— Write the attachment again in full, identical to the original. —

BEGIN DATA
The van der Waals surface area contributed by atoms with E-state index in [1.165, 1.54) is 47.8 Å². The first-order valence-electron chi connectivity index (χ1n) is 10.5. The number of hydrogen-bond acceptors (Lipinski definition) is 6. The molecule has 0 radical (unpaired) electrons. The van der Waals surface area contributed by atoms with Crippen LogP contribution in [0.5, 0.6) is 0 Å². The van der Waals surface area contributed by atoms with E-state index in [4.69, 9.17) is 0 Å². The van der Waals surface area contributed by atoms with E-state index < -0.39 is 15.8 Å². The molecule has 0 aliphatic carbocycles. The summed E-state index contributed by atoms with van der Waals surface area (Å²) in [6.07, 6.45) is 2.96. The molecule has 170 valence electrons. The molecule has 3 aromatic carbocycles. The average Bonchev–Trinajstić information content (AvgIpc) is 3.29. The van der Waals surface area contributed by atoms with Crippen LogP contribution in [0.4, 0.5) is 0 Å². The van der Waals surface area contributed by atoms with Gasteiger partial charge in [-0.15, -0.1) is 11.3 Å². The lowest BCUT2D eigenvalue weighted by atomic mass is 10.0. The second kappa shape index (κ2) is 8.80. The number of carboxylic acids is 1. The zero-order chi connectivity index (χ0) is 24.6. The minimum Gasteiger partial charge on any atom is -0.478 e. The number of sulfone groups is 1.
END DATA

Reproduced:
The van der Waals surface area contributed by atoms with E-state index in [1.165, 1.54) is 47.8 Å². The first-order valence-electron chi connectivity index (χ1n) is 10.5. The number of hydrogen-bond acceptors (Lipinski definition) is 6. The molecule has 0 radical (unpaired) electrons. The van der Waals surface area contributed by atoms with Crippen LogP contribution in [0.5, 0.6) is 0 Å². The van der Waals surface area contributed by atoms with E-state index in [4.69, 9.17) is 0 Å². The van der Waals surface area contributed by atoms with E-state index < -0.39 is 15.8 Å². The molecule has 0 aliphatic carbocycles. The summed E-state index contributed by atoms with van der Waals surface area (Å²) in [6.07, 6.45) is 2.96. The molecule has 170 valence electrons. The molecule has 3 aromatic carbocycles. The average Bonchev–Trinajstić information content (AvgIpc) is 3.29. The van der Waals surface area contributed by atoms with Crippen LogP contribution in [0.4, 0.5) is 0 Å². The van der Waals surface area contributed by atoms with Gasteiger partial charge in [-0.15, -0.1) is 11.3 Å². The lowest BCUT2D eigenvalue weighted by atomic mass is 10.0. The second kappa shape index (κ2) is 8.80. The number of carboxylic acids is 1. The zero-order chi connectivity index (χ0) is 24.6. The minimum Gasteiger partial charge on any atom is -0.478 e. The number of sulfone groups is 1.